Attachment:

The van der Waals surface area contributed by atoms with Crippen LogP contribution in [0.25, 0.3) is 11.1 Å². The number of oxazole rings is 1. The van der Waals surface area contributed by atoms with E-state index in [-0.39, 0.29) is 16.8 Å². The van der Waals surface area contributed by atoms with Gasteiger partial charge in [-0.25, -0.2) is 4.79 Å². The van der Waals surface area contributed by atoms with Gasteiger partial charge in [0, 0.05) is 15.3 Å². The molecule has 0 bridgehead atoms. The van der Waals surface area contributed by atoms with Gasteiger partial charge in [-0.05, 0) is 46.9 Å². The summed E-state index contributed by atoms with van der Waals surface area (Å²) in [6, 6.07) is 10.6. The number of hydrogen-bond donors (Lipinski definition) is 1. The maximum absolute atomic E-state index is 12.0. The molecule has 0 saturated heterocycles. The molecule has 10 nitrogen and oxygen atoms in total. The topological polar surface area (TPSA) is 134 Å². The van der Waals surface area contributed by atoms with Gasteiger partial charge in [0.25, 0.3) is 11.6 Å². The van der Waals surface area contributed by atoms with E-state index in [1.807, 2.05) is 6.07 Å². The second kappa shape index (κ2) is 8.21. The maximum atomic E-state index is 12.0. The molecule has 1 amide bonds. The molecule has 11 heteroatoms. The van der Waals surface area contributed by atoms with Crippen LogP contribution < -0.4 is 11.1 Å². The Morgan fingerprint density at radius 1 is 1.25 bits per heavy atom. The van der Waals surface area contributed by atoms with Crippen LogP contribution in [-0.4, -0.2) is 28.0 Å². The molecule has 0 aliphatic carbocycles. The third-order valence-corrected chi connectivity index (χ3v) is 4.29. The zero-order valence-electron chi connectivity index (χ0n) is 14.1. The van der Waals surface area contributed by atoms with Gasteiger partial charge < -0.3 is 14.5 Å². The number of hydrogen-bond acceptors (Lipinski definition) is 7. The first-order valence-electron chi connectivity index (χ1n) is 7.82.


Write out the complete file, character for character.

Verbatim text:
The van der Waals surface area contributed by atoms with Crippen LogP contribution in [0.25, 0.3) is 11.1 Å². The number of oxazole rings is 1. The van der Waals surface area contributed by atoms with E-state index in [-0.39, 0.29) is 16.8 Å². The van der Waals surface area contributed by atoms with Gasteiger partial charge in [-0.25, -0.2) is 4.79 Å². The van der Waals surface area contributed by atoms with Gasteiger partial charge in [0, 0.05) is 15.3 Å². The molecule has 0 bridgehead atoms. The van der Waals surface area contributed by atoms with Gasteiger partial charge in [-0.05, 0) is 46.9 Å². The summed E-state index contributed by atoms with van der Waals surface area (Å²) in [6, 6.07) is 10.6. The number of hydrogen-bond donors (Lipinski definition) is 1. The maximum absolute atomic E-state index is 12.0. The molecule has 0 saturated heterocycles. The molecule has 10 nitrogen and oxygen atoms in total. The topological polar surface area (TPSA) is 134 Å². The van der Waals surface area contributed by atoms with Gasteiger partial charge in [0.25, 0.3) is 11.6 Å². The van der Waals surface area contributed by atoms with E-state index in [1.807, 2.05) is 6.07 Å². The second kappa shape index (κ2) is 8.21. The maximum atomic E-state index is 12.0. The molecule has 1 amide bonds. The molecule has 11 heteroatoms. The van der Waals surface area contributed by atoms with Crippen LogP contribution < -0.4 is 11.1 Å². The Morgan fingerprint density at radius 1 is 1.25 bits per heavy atom. The van der Waals surface area contributed by atoms with Crippen LogP contribution in [-0.4, -0.2) is 28.0 Å². The molecule has 0 aliphatic carbocycles. The third-order valence-corrected chi connectivity index (χ3v) is 4.29. The zero-order valence-electron chi connectivity index (χ0n) is 14.1. The van der Waals surface area contributed by atoms with Gasteiger partial charge < -0.3 is 14.5 Å². The number of hydrogen-bond acceptors (Lipinski definition) is 7. The first-order valence-electron chi connectivity index (χ1n) is 7.82.